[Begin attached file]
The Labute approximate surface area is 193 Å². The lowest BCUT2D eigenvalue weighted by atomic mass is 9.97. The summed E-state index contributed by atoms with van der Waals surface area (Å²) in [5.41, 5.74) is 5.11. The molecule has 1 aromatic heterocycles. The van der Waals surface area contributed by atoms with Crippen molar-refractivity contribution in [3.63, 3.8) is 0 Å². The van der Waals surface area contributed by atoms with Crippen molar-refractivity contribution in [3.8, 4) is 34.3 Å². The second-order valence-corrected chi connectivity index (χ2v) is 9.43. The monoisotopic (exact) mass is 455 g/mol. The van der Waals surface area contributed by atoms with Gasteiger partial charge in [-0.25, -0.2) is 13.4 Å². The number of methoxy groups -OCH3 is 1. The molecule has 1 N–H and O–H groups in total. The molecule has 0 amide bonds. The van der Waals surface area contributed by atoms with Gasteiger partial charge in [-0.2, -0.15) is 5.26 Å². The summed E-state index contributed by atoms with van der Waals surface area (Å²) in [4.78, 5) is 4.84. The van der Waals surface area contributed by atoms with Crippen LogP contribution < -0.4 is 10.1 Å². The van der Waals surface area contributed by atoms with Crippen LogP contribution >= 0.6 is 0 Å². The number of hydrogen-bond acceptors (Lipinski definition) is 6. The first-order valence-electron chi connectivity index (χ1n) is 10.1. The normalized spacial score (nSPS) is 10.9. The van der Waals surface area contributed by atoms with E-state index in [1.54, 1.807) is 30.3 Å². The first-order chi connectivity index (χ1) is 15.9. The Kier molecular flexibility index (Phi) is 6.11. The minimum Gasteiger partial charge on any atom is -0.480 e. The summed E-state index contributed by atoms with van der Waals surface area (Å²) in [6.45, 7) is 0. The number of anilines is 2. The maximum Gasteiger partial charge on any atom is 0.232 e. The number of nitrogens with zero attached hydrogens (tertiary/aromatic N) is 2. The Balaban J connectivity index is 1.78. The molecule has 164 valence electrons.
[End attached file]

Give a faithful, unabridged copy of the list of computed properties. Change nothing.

The Labute approximate surface area is 193 Å². The lowest BCUT2D eigenvalue weighted by atomic mass is 9.97. The summed E-state index contributed by atoms with van der Waals surface area (Å²) in [5.41, 5.74) is 5.11. The molecule has 1 aromatic heterocycles. The van der Waals surface area contributed by atoms with Crippen molar-refractivity contribution in [3.63, 3.8) is 0 Å². The van der Waals surface area contributed by atoms with Crippen molar-refractivity contribution in [3.8, 4) is 34.3 Å². The second-order valence-corrected chi connectivity index (χ2v) is 9.43. The monoisotopic (exact) mass is 455 g/mol. The van der Waals surface area contributed by atoms with Gasteiger partial charge in [-0.25, -0.2) is 13.4 Å². The number of methoxy groups -OCH3 is 1. The molecule has 1 N–H and O–H groups in total. The molecule has 0 amide bonds. The van der Waals surface area contributed by atoms with Gasteiger partial charge in [-0.2, -0.15) is 5.26 Å². The summed E-state index contributed by atoms with van der Waals surface area (Å²) in [4.78, 5) is 4.84. The van der Waals surface area contributed by atoms with Crippen LogP contribution < -0.4 is 10.1 Å². The van der Waals surface area contributed by atoms with Crippen LogP contribution >= 0.6 is 0 Å². The number of hydrogen-bond acceptors (Lipinski definition) is 6. The first-order valence-electron chi connectivity index (χ1n) is 10.1. The normalized spacial score (nSPS) is 10.9. The van der Waals surface area contributed by atoms with E-state index in [1.54, 1.807) is 30.3 Å². The first-order chi connectivity index (χ1) is 15.9. The Kier molecular flexibility index (Phi) is 6.11. The minimum Gasteiger partial charge on any atom is -0.480 e. The summed E-state index contributed by atoms with van der Waals surface area (Å²) in [6.45, 7) is 0. The number of anilines is 2. The maximum Gasteiger partial charge on any atom is 0.232 e. The number of nitrogens with zero attached hydrogens (tertiary/aromatic N) is 2. The Balaban J connectivity index is 1.78. The molecule has 164 valence electrons.